RNA filter-binding assays were essentially performed as described [33]. Serial She2p dilutions were incubated with 0.5 nM of radiolabeled RNA in Dot-Blot buffer (pH 7.4) (20 mM HEPES (pH 7.5), 150 mM NaCl, 2 mM MgCl2, 2 mM DTT, and 30 µg/ml yeast tRNA). Four-fifths of the reaction mixture was applied on the nitrocellulose membrane and radioactivity retained was measured by phosphoimaging. Kd calculation was performed by plotting the fraction of bound RNA versus the protein concentration and applying the Langmuir isotherm. The following serial dilutions were used: wild type–She2p binding to HIV-I TAR (16 bases, 57 bases) or U1snRNA hairpin II: 0 to 12 µM; She2p-mutant binding to bud-localizing RNAs: 0 to 16 µM; She2p (ΔC)-binding to ASH1-E2A element: 0 to 32 µM; She2p-mutants binding to HIV-I TAR (16 bases), U1snRNA hairpin II, poly(A)20 RNA: 0 to 32 µM; and She2p-F195A-L196A and She2p-Q197A-E198A-I199A to ASH1-E3: 0 to 2 µM. Standard deviations were calculated from at least three independent experiments. To show synergistic RNA-binding effects, serial She2p dilutions (0 to 320 nM for ASH1-E3, 0 to 2.67 µM for EAR1) were incubated with 25 nM She3p and 0.5 nM 32P-RNA in Dot-blot buffer (pH 7.9) and treated as described above. For data analysis, the RNA-binding signal of 25 nM She3p alone was subtracted as background. Signal intensities of She2p:She3p:RNA complexes were plotted against the respective She2p concentrations and normalized to the relative signal intensities of the corresponding She2p:RNA complexes.
Electrophoretic Mobility Shift Assay (EMSA)
In a 20 µl reaction, protein was incubated with 5 nM of 32P-labeled RNA oligonucleotide in HNMD-buffer (20 mM HEPES (pH 7.8), 200 mM NaCl, 2 mM MgCl2, 2 mM DTT) supplemented with 4% (v/v) glycerol and 30 µg/ml (EMSAs with She2p and She3p) or 100 µg/ml yeast tRNA (EMSAs with She3p or Puf6p only) for 30 min at 20°C. For competition experiments, excess of unlabeled competitor RNA was added to the reaction after 30 min preincubation and incubated for another 15 min at 20°C. Additionally, HNMD-buffer supplemented with 100 µg/ml yeast tRNA was used. Protein:RNA complexes were resolved by PAGE (native 4% gel in 0.5× TBE running buffer, 90 V for 45 min at 20°C). Gels were scanned with a Storm Scanner and analyzed using the software ImageQuant.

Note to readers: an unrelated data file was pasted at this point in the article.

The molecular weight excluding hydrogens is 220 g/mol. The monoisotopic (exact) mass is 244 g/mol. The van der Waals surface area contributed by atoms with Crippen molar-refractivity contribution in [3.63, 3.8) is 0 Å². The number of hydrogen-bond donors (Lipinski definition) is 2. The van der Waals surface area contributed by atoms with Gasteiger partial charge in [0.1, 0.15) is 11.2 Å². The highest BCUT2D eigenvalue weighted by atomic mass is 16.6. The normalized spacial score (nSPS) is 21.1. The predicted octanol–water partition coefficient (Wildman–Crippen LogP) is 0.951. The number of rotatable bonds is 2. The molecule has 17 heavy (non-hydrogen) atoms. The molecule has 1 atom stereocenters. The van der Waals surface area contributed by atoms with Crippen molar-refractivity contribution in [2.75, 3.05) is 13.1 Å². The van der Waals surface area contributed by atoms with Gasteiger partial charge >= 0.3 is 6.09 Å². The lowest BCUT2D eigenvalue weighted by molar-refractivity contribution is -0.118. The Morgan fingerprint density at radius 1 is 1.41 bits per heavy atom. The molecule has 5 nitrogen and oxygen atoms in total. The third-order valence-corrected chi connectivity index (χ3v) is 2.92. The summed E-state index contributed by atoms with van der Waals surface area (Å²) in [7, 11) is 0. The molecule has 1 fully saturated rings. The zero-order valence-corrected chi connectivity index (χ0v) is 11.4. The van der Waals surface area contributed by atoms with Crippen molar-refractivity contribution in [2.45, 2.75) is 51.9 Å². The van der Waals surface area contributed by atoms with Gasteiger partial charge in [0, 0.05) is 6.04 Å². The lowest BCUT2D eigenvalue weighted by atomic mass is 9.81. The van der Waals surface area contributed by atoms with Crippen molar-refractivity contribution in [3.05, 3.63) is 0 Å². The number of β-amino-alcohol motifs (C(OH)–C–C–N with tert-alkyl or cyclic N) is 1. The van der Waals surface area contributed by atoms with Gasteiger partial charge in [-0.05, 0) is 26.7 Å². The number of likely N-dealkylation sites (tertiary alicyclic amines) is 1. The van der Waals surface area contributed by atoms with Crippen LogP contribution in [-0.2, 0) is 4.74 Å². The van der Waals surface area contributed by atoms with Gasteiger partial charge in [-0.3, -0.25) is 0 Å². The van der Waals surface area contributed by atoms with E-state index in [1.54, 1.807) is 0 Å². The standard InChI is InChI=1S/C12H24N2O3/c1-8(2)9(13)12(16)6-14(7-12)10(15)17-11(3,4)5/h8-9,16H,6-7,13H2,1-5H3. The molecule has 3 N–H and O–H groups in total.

UV Cross-Linking Experiments
In 20 µl reactions, recombinant She2p and She3p at indicated amounts were incubated with 5 nM 32P-labeled ASH1-E3-51 RNA for 20 min at 20°C in Dot-Blot buffer (pH 7.9). Subsequently, UV cross-linking was performed for 15 min on ice, using a Spectrolinker XL-1500 (Spectroline) with an average intensity of 2,500 µW/cm2. 18 µl of each cross-linked sample were resolved by SDS-PAGE. Gels were scanned and analyzed using the software ImageQuant.
UV Cross-Linking Experiments Followed by Mass Spectrometric Analysis
100 µg of purified ternary complex (ASH1-E3-51 RNA, full-length She2p, and His-She3p (334–425)) in 200 µL HNMD-buffer were cross-linked for 10 min at 254 nm. After digestion of the sample with RNase A, RNase T1, and trypsin, cross-linked peptides were enriched on a TiO2 column [37],[38] and analyzed by Nano-LC-ESI-MS. Data analysis for the identification of cross-linked peptides was carried out essentially as described earlier [37]. A detailed description is provided in Text S1.